Emily: Chapter Seven



The ladies from the older generation of the Vaz family were singing wowieos. Emily had seldom paid much attention to the meaningful lyrics before. However, as her family came forward to douse her with, what is traditionally believed to be purifying, coconut milk, she felt her eyes become wet. The conversation she had had with her mother kept playing over in her head. She tried her best to keep the tears from falling, but they still came. Since the guests were pouring copious amounts of the sweet smelling liquid on her head, they were none the wiser and Emily could cry in peace. Lost in her thoughts, her eyes had glazed over and a fixed smile had appeared on her face. A young man with horn rimmed glasses and a shock of curly hair came to apply the milk on her and said in a thick, recently acquired American accent, “Imli! Can’t believe you’re walking down the aisle tomorrow!”

Emily blinked a couple of times. Hearing her old nickname had broken her reverie. As she registered his sudden appearance, she laughed. “Arun Shetty! I…” she began to say before she was interrupted by a cousin trying to drown her in coconut milk. “We’ll talk later Imli. Got the whole night!” and Arun disappeared into the crowd.


It had been years since anyone had called her that. Indians, who do not have an Indian name, sometimes suffer greatly when their names are mangled by those who are not exposed to those with Western roots. When Ramu, the keeper of the keys at the school that Arun and Emily attended, told him that Rajesh Sir, their sports coach, was looking for ‘Imli’, poor Emily was never able to lose the nickname. It followed her wherever she went for, unfortunately, not only was Arun her schoolmate, he was also her neighbour. She had spent many evenings in tears wishing that she had the power to force Arun Shetty to swallow his own tongue so as never to be able to talk again. Abbey had told her to ignore it because it was a silly nickname. She looked nothing like the tamarind to which Imli referred. Of course, Emily didn’t. She simply wouldn’t. In all honesty, she just couldn’t. Until a fateful basket ball match during a tournament in which Emily was suffering from streak of terrible luck.

Arun had shouted, “Go Imli!” very loudly from the stands and even though Arun argued later that he was only trying to encourage and not mock, his endorsement had sent the children from both schools into gales of laughter at her expense. Emily, already upset because the coach had threatened to bench her on account of her poor performance, stormed towards Arun seething and punched him in the nose. The two of them had been sent to Principal Varkey’s office and suffered punishment together. But, that punch gave rise to great change for both of them. For Emily, it broke her streak of bad luck and she was finally able to laugh off that wretched nickname. By the end of the year, her basket ball jersey read Imli instead of her christened name. As for Arun, the shape of his nose was never quite the same and he became prone to rubbing his now crooked nose very often.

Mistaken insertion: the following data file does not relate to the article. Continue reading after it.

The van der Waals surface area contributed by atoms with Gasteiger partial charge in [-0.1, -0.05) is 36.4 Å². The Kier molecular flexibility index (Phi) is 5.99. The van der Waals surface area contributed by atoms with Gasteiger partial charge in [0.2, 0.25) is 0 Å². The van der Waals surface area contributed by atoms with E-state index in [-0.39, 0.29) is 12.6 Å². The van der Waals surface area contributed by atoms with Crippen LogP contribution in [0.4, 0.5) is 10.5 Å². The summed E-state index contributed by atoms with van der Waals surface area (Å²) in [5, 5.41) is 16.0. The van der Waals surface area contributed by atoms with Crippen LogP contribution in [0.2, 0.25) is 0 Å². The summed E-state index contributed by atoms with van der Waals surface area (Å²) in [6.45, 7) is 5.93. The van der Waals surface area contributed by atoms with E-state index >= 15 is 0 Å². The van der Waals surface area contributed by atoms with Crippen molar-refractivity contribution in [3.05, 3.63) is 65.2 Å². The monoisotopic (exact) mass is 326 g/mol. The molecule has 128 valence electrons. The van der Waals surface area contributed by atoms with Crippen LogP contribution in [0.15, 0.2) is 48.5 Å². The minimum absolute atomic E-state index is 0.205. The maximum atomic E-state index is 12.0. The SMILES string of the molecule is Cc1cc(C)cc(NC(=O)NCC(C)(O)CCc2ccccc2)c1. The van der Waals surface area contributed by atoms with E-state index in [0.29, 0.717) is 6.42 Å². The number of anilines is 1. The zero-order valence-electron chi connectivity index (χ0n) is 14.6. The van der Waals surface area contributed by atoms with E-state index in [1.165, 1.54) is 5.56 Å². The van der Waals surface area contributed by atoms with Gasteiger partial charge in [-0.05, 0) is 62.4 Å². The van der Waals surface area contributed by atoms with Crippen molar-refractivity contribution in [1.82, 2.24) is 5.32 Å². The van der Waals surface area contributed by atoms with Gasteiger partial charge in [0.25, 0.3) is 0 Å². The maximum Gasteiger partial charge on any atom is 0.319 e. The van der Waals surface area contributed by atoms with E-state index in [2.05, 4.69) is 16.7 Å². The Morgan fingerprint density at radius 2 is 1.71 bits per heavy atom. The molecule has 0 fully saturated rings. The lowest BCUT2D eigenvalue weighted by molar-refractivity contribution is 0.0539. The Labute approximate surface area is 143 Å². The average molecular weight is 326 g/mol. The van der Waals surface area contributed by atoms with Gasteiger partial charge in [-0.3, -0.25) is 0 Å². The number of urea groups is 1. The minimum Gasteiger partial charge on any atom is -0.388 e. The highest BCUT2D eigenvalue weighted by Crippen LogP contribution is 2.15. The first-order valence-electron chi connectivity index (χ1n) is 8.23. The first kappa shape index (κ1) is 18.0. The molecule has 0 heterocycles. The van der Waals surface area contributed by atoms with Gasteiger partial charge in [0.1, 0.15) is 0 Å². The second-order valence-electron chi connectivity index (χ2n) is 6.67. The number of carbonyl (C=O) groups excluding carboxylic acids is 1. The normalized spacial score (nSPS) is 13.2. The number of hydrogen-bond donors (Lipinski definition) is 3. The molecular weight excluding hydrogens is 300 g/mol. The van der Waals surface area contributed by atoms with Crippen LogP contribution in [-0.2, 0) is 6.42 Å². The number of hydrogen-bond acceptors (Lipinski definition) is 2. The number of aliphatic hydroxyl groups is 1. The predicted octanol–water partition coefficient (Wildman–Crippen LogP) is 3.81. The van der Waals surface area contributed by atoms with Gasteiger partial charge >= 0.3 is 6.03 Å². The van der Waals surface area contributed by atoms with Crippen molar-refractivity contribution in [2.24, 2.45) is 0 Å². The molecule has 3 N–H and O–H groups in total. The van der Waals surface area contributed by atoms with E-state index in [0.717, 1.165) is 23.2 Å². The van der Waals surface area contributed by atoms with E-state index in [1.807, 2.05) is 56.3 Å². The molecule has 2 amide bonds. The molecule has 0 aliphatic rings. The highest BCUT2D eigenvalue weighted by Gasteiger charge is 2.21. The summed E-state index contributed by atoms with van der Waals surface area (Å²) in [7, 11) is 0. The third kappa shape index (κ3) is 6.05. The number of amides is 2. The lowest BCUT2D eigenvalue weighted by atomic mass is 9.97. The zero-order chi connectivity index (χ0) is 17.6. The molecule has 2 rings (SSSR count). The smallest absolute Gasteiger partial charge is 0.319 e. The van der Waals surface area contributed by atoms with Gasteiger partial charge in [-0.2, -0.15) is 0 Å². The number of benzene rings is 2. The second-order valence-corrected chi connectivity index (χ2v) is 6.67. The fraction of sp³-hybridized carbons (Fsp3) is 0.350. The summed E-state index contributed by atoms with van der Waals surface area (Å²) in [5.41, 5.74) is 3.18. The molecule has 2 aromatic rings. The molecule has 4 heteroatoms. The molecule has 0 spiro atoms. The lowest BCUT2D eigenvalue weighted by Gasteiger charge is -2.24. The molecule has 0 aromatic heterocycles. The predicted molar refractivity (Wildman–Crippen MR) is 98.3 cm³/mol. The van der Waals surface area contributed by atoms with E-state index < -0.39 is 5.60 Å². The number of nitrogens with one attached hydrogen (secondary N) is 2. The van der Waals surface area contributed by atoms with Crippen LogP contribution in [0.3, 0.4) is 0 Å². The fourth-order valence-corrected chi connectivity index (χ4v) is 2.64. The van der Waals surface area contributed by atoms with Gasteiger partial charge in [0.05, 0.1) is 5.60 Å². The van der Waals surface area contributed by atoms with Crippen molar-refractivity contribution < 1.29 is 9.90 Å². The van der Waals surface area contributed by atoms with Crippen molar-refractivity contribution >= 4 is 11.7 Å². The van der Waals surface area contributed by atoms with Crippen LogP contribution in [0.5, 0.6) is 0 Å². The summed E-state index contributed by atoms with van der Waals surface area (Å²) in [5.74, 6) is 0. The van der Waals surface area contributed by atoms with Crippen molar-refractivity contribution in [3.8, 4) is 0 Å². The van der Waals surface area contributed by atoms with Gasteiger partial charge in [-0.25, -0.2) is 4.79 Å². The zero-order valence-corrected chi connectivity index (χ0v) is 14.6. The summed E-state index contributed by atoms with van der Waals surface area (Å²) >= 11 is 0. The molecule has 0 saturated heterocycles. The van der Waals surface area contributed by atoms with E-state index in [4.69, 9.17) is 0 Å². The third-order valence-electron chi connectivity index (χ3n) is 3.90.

When Arun went to America to study engineering, her nickname resounded less and less in the school halls and the lanes in their neighbourhood with each passing day and she was surprised by how much she missed it.

She had no idea that he was back in town, although she had met Madhu Aunty and Shetty Uncle only a few days earlier. She looked forward to catching up with him during the real party, once the formal Roce ceremony was over.

Bathed and changed into a gold ghagra choli, Emily had her long hair down literally and was dancing to the baila when Arun tapped her on the shoulder. She turned around and broke into a wide grin. “So, Mr. USA, home on a holiday?”

Arun nodded his head and looked at Emily. “You’ve become sort of pretty Imli. That Ethan fellow is a lucky guy.”

Emily laughed. “Compliments, Arun? Are you sure it’s still you behind those glasses?” She grinned. “It’s so good to see you! Aunty and Uncle didn’t tell me you would be in town for the wedding. Am so glad you’ll be here. None of the others from the old gang could come.”

“Ma and Papa didn’t know either. I had a holiday due so booked my tickets and flew in two days ago. I go back next week.”

Emily was forced to cut short her conversation thanks to her cousins who physically dragged her back to the thick of things, “I’m looking forward to seeing you at the wedding and reception tomorrow Arun. Maybe you can tell Ethan he’s a lucky guy too?” she managed to call out laughing. She waved goodbye and danced her way back to where her family was heating up the dance floor, remaining there till the party ended, well after midnight and it was time to go back home.


  1. Wowieos: Traditionally sung only at the Roce ceremony, it is a mournful sounding song in Konkani where the first few verses loosely translate into blessings on the bride given by her family. They later devolve into thinly veiled dirty limericks which usually leave everyone listening giggling.
  2. Baila: A typical form of music in the Konkan region in India. The songs are usually fast numbers with heavy Portuguese influence. Most often they have the ability to send invisible lassos over the heads of middle aged men, causing them to take to the dance floor with moves that, if nothing else, are very contagious. It takes only minutes before the floor is covered with dancers of all ages, following the steps and rhythm and dancing along.

Come back tomorrow to see what happens next! To catch up, click here

Post 9!!! Am hoping to complete the challenge this month. Fingers crossed for me!!


Emily: Chapter Three



Mrs. Marlene Vaz clutched the large gold crucifix that dangled from the end of the rosary she was seldom seen without, said a silent prayer for her daughter, and went to answer the door. Emily was absentmindedly tracing the tiny multicoloured flowers on the course, beige sofa with her recently painted index finger. She was thinking about how one way or another, that evening would be the end of the quest for a suitable boy and was caught off guard when Mrs. Doris Mendonca bounded into the living room.